While it is unfair that having run faster, we are falling further behind, that is the consequence of a combination of failed policies, on the one hand, and adverse trendlines, on the other.

Ineffective policies have over the past eight years allowed North Korea to expand its nuclear arsenal from 2 to 10 plus a test;

Iran to go from 0 to now 5,000 centrifuges enriching uranium, with a stockpile of LEU sufficient, after further reprocessing, for Iran’s first nuclear bomb;

Pakistan to triple its nuclear arsenal at the same time the state has become extremely fragile; and al Qaeda—who attacked the U.S. successfully on 9/11 killing 3,000 people—to regroup, reconstitute its headquarters with its leadership, recruit new lieutenants to its ranks, reopen training camps, and continue plotting even more deadly attacks upon the United States and our allies.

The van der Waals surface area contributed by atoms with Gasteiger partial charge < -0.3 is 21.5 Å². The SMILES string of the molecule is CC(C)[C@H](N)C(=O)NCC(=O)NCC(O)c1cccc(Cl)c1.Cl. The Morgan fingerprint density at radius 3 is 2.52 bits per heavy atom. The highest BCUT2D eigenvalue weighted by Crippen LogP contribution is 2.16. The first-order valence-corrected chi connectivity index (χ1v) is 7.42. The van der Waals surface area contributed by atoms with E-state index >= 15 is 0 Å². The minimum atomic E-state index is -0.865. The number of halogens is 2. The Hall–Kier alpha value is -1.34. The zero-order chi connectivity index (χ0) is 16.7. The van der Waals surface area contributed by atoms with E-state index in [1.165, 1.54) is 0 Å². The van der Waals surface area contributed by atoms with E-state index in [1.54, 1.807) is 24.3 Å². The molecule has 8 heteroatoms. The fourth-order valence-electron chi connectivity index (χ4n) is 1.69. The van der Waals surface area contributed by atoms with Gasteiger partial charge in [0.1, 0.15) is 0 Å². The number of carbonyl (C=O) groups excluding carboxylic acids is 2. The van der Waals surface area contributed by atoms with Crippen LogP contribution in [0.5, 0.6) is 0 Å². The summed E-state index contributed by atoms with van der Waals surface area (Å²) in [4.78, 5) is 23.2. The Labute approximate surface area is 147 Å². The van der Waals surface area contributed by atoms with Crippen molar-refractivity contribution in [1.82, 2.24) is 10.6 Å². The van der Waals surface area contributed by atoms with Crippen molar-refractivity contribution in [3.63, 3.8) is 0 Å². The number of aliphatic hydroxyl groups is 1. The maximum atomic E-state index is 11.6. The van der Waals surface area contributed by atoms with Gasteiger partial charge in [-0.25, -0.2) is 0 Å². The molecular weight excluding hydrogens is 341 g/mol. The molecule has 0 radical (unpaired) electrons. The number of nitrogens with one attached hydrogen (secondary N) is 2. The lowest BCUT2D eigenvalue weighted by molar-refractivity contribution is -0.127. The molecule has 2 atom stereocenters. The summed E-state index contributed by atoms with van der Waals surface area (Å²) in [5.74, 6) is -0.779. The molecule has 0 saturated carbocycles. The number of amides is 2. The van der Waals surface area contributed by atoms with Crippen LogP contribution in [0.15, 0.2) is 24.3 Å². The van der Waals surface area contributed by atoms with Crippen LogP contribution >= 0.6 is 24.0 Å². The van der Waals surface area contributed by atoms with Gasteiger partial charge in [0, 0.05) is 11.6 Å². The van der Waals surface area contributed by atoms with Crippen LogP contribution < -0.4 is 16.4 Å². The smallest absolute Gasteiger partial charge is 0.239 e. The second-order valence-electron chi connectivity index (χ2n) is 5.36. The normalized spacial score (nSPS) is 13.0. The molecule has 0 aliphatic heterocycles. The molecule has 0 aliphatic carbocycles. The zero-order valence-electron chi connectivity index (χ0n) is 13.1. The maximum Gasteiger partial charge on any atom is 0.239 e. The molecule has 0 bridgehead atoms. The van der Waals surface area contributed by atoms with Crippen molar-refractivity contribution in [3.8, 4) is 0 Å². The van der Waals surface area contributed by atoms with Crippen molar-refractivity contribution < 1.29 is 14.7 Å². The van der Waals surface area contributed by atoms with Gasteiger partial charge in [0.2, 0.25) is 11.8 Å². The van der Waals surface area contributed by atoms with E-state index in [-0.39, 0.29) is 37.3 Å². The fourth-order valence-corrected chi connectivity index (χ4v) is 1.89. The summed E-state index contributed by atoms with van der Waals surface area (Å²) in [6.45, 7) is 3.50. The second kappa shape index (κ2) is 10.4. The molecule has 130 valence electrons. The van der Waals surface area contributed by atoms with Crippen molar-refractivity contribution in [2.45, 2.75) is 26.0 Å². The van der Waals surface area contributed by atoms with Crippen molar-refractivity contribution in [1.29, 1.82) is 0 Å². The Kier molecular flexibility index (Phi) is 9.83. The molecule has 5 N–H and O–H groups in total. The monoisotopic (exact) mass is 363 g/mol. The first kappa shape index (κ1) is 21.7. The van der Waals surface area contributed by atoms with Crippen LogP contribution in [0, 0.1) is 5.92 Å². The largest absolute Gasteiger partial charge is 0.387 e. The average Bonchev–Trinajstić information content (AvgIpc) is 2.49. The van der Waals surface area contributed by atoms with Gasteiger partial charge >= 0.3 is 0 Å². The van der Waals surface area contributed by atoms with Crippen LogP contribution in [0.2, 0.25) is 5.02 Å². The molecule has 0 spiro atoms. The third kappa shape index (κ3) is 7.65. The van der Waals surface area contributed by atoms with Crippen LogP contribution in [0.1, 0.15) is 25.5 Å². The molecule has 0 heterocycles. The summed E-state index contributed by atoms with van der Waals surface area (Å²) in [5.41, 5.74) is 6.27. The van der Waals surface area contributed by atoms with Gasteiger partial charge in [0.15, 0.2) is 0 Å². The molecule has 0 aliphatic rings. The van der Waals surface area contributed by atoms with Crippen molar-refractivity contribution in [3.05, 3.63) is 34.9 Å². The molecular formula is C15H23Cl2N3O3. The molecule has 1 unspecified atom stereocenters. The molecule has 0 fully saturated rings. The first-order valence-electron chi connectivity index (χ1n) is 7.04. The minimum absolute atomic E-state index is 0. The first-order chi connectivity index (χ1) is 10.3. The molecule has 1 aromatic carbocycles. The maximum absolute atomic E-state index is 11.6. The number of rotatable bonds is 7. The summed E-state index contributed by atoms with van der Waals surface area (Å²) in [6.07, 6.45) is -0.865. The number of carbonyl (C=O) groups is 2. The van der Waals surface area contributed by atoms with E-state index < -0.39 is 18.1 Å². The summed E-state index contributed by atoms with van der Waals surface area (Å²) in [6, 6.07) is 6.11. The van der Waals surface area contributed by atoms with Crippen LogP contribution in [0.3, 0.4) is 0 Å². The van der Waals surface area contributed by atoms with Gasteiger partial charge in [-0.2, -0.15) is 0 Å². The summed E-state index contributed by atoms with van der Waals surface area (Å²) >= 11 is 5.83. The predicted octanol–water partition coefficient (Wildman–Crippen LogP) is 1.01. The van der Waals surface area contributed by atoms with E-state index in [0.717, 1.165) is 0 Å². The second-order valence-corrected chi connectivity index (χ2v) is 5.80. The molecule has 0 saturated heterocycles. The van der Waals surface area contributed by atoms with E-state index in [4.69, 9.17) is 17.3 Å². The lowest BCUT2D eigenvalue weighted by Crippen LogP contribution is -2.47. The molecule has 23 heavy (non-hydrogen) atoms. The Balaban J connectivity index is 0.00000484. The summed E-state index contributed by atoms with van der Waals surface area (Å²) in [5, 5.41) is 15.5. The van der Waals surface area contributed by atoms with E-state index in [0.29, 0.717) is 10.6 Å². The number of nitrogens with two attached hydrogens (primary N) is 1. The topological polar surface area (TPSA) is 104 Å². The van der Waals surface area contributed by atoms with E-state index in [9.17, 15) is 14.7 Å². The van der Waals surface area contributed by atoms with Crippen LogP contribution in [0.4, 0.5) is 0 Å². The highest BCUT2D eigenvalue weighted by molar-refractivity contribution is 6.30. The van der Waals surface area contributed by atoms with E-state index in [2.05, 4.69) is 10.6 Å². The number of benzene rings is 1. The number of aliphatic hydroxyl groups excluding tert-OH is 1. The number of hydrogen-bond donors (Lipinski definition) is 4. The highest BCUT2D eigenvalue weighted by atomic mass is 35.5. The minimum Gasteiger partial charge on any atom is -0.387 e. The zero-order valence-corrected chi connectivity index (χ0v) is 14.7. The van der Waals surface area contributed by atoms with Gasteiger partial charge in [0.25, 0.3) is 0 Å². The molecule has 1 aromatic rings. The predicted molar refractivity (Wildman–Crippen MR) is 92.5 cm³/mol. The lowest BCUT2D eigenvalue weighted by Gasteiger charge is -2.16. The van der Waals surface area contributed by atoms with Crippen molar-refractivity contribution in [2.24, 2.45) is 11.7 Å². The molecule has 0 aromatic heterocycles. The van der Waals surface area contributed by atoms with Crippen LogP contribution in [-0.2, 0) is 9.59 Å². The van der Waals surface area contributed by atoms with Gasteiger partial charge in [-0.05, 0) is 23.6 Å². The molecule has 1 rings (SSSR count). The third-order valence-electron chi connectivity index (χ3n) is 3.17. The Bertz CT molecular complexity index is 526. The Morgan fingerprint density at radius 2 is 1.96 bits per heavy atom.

Even more daunting is a seriously adverse trendline created by the relentless advance of science and technology, especially benign biotechnology that creates new medicines to help us cope with deadly diseases, but simultaneously empowers larger and larger numbers of people with the capacity to kill massively.

The Commission is not fatalistic. It believes that these threats can be prevented (in the case of nuclear terrorism) and managed (in the case of bioterrorism) as our letter of transmittal states:

“The intent of this Report is neither to frighten, nor to reassure the American people about the current state of terrorism and weapons of mass destruction. It is to underscore that the U.S. government has yet to fully adapt to these circumstances, and to convey the sobering reality that the risks are growing faster than our multilayered defenses.”